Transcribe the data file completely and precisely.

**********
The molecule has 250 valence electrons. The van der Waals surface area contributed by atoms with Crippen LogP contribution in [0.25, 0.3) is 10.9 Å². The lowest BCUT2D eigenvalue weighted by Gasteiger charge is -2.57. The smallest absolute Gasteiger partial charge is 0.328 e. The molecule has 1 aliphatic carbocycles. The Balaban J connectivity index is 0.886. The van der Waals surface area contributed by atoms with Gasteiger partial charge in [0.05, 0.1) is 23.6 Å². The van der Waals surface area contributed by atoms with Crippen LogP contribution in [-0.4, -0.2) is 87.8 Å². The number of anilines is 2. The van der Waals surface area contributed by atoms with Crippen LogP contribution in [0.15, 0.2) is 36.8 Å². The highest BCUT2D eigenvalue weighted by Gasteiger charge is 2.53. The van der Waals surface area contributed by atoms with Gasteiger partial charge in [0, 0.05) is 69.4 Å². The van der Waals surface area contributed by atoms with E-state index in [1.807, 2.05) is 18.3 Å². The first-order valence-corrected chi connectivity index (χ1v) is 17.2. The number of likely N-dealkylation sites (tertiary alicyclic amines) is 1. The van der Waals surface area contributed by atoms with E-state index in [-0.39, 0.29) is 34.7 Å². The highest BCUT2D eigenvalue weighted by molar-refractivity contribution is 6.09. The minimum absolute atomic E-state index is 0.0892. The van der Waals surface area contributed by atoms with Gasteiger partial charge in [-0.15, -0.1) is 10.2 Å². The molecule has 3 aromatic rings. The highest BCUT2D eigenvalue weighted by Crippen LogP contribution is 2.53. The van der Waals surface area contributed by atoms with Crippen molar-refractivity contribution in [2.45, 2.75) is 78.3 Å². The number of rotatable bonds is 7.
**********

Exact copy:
The molecule has 250 valence electrons. The van der Waals surface area contributed by atoms with Crippen LogP contribution in [0.25, 0.3) is 10.9 Å². The lowest BCUT2D eigenvalue weighted by Gasteiger charge is -2.57. The smallest absolute Gasteiger partial charge is 0.328 e. The molecule has 1 aliphatic carbocycles. The Balaban J connectivity index is 0.886. The van der Waals surface area contributed by atoms with Gasteiger partial charge in [0.05, 0.1) is 23.6 Å². The van der Waals surface area contributed by atoms with Crippen LogP contribution in [-0.4, -0.2) is 87.8 Å². The number of anilines is 2. The van der Waals surface area contributed by atoms with Crippen LogP contribution in [0.15, 0.2) is 36.8 Å². The highest BCUT2D eigenvalue weighted by Gasteiger charge is 2.53. The van der Waals surface area contributed by atoms with Gasteiger partial charge in [0, 0.05) is 69.4 Å². The van der Waals surface area contributed by atoms with E-state index in [1.807, 2.05) is 18.3 Å². The first-order valence-corrected chi connectivity index (χ1v) is 17.2. The number of likely N-dealkylation sites (tertiary alicyclic amines) is 1. The van der Waals surface area contributed by atoms with E-state index in [-0.39, 0.29) is 34.7 Å². The highest BCUT2D eigenvalue weighted by molar-refractivity contribution is 6.09. The minimum absolute atomic E-state index is 0.0892. The van der Waals surface area contributed by atoms with Gasteiger partial charge in [-0.15, -0.1) is 10.2 Å². The molecule has 3 aromatic rings. The highest BCUT2D eigenvalue weighted by Crippen LogP contribution is 2.53. The van der Waals surface area contributed by atoms with Crippen molar-refractivity contribution in [2.45, 2.75) is 78.3 Å². The number of rotatable bonds is 7.